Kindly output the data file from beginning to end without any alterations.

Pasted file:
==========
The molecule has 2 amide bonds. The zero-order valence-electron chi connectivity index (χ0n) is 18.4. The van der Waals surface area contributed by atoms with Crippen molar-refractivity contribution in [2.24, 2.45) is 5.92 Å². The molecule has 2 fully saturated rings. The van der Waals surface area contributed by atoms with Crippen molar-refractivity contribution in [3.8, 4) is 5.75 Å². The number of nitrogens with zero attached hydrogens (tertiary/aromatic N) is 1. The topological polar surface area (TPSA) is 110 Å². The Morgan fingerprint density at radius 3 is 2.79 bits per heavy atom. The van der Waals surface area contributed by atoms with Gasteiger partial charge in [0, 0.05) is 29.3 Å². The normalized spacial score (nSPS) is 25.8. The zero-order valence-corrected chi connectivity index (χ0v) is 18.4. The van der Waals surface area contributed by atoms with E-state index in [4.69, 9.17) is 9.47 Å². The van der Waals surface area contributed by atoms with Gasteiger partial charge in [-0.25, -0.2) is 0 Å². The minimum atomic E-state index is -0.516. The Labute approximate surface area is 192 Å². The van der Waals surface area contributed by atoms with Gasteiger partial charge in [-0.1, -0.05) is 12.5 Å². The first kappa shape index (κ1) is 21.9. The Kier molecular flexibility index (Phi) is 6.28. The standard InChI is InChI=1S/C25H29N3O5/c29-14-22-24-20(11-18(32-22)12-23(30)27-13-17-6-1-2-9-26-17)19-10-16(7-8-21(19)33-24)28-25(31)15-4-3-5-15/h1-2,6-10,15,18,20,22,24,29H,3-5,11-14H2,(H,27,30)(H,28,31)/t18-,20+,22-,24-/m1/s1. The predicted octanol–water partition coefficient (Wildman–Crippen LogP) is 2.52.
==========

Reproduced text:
The molecule has 2 amide bonds. The zero-order valence-electron chi connectivity index (χ0n) is 18.4. The van der Waals surface area contributed by atoms with Crippen molar-refractivity contribution in [2.24, 2.45) is 5.92 Å². The molecule has 2 fully saturated rings. The van der Waals surface area contributed by atoms with Crippen molar-refractivity contribution in [3.8, 4) is 5.75 Å². The number of nitrogens with zero attached hydrogens (tertiary/aromatic N) is 1. The topological polar surface area (TPSA) is 110 Å². The Morgan fingerprint density at radius 3 is 2.79 bits per heavy atom. The van der Waals surface area contributed by atoms with Gasteiger partial charge in [0, 0.05) is 29.3 Å². The normalized spacial score (nSPS) is 25.8. The zero-order valence-corrected chi connectivity index (χ0v) is 18.4. The van der Waals surface area contributed by atoms with E-state index in [4.69, 9.17) is 9.47 Å². The van der Waals surface area contributed by atoms with Gasteiger partial charge in [-0.25, -0.2) is 0 Å². The minimum atomic E-state index is -0.516. The Labute approximate surface area is 192 Å². The van der Waals surface area contributed by atoms with Gasteiger partial charge in [-0.1, -0.05) is 12.5 Å². The first kappa shape index (κ1) is 21.9. The Kier molecular flexibility index (Phi) is 6.28. The standard InChI is InChI=1S/C25H29N3O5/c29-14-22-24-20(11-18(32-22)12-23(30)27-13-17-6-1-2-9-26-17)19-10-16(7-8-21(19)33-24)28-25(31)15-4-3-5-15/h1-2,6-10,15,18,20,22,24,29H,3-5,11-14H2,(H,27,30)(H,28,31)/t18-,20+,22-,24-/m1/s1. The predicted octanol–water partition coefficient (Wildman–Crippen LogP) is 2.52.